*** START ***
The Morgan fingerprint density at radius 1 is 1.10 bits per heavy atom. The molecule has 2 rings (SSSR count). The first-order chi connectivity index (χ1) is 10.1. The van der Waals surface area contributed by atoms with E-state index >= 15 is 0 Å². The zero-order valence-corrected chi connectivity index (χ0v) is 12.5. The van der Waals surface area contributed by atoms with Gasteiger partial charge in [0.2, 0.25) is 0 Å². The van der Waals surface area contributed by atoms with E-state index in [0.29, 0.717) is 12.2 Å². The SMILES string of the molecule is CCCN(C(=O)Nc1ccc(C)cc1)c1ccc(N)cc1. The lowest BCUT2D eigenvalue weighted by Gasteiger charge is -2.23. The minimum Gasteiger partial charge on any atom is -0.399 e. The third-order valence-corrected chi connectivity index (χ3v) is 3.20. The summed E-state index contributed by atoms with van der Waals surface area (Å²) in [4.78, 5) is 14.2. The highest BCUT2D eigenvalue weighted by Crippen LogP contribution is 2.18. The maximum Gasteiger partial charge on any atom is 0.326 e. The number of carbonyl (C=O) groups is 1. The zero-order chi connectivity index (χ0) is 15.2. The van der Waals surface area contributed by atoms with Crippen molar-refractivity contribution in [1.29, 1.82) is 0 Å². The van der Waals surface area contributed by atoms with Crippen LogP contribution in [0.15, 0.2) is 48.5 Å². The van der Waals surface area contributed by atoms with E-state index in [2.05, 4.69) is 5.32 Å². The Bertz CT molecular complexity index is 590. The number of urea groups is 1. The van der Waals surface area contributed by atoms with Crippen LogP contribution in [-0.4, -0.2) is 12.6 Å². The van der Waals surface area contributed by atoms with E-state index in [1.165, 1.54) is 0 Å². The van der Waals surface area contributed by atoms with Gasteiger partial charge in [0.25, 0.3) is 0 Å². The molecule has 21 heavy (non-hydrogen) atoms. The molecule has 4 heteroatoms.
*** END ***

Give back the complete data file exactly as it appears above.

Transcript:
The Morgan fingerprint density at radius 1 is 1.10 bits per heavy atom. The molecule has 2 rings (SSSR count). The first-order chi connectivity index (χ1) is 10.1. The van der Waals surface area contributed by atoms with E-state index >= 15 is 0 Å². The zero-order valence-corrected chi connectivity index (χ0v) is 12.5. The van der Waals surface area contributed by atoms with Gasteiger partial charge in [0.2, 0.25) is 0 Å². The van der Waals surface area contributed by atoms with E-state index in [0.29, 0.717) is 12.2 Å². The SMILES string of the molecule is CCCN(C(=O)Nc1ccc(C)cc1)c1ccc(N)cc1. The lowest BCUT2D eigenvalue weighted by Gasteiger charge is -2.23. The minimum Gasteiger partial charge on any atom is -0.399 e. The third-order valence-corrected chi connectivity index (χ3v) is 3.20. The summed E-state index contributed by atoms with van der Waals surface area (Å²) in [4.78, 5) is 14.2. The highest BCUT2D eigenvalue weighted by Crippen LogP contribution is 2.18. The maximum Gasteiger partial charge on any atom is 0.326 e. The number of carbonyl (C=O) groups is 1. The zero-order chi connectivity index (χ0) is 15.2. The van der Waals surface area contributed by atoms with Crippen molar-refractivity contribution in [1.29, 1.82) is 0 Å². The van der Waals surface area contributed by atoms with Crippen LogP contribution in [0.15, 0.2) is 48.5 Å². The van der Waals surface area contributed by atoms with E-state index in [2.05, 4.69) is 5.32 Å². The Bertz CT molecular complexity index is 590. The number of urea groups is 1. The van der Waals surface area contributed by atoms with Crippen LogP contribution in [-0.4, -0.2) is 12.6 Å². The van der Waals surface area contributed by atoms with E-state index in [1.165, 1.54) is 0 Å². The van der Waals surface area contributed by atoms with Gasteiger partial charge in [0.25, 0.3) is 0 Å². The molecule has 21 heavy (non-hydrogen) atoms. The molecule has 4 heteroatoms.